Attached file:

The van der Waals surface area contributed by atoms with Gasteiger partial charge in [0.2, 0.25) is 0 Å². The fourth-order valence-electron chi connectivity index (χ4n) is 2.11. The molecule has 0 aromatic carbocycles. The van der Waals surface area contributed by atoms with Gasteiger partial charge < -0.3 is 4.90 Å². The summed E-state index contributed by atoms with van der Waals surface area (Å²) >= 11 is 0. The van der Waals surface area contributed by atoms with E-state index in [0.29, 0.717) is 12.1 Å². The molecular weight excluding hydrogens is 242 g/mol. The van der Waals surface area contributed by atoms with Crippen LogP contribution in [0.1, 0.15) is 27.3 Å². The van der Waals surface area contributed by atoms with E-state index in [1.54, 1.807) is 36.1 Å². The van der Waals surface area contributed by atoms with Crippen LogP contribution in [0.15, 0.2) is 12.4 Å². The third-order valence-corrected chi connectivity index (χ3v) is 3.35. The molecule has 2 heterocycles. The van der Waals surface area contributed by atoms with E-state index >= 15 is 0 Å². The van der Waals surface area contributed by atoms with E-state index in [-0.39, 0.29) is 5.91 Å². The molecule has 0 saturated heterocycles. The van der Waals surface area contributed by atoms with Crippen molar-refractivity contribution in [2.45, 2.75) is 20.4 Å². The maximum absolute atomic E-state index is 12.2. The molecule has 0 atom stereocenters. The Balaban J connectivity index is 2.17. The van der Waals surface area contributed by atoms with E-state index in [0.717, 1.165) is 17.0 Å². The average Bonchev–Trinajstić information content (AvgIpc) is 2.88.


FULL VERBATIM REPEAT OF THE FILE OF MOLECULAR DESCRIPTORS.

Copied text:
The van der Waals surface area contributed by atoms with Gasteiger partial charge in [0.2, 0.25) is 0 Å². The fourth-order valence-electron chi connectivity index (χ4n) is 2.11. The molecule has 0 aromatic carbocycles. The van der Waals surface area contributed by atoms with Gasteiger partial charge < -0.3 is 4.90 Å². The summed E-state index contributed by atoms with van der Waals surface area (Å²) >= 11 is 0. The van der Waals surface area contributed by atoms with E-state index in [0.29, 0.717) is 12.1 Å². The molecular weight excluding hydrogens is 242 g/mol. The van der Waals surface area contributed by atoms with Crippen LogP contribution in [0.1, 0.15) is 27.3 Å². The van der Waals surface area contributed by atoms with E-state index in [1.54, 1.807) is 36.1 Å². The van der Waals surface area contributed by atoms with Crippen LogP contribution in [0.15, 0.2) is 12.4 Å². The third-order valence-corrected chi connectivity index (χ3v) is 3.35. The molecule has 2 heterocycles. The van der Waals surface area contributed by atoms with E-state index >= 15 is 0 Å². The van der Waals surface area contributed by atoms with E-state index in [-0.39, 0.29) is 5.91 Å². The molecule has 0 saturated heterocycles. The van der Waals surface area contributed by atoms with Crippen molar-refractivity contribution in [2.45, 2.75) is 20.4 Å². The maximum absolute atomic E-state index is 12.2. The molecule has 0 atom stereocenters. The Balaban J connectivity index is 2.17. The van der Waals surface area contributed by atoms with E-state index in [0.717, 1.165) is 17.0 Å². The average Bonchev–Trinajstić information content (AvgIpc) is 2.88.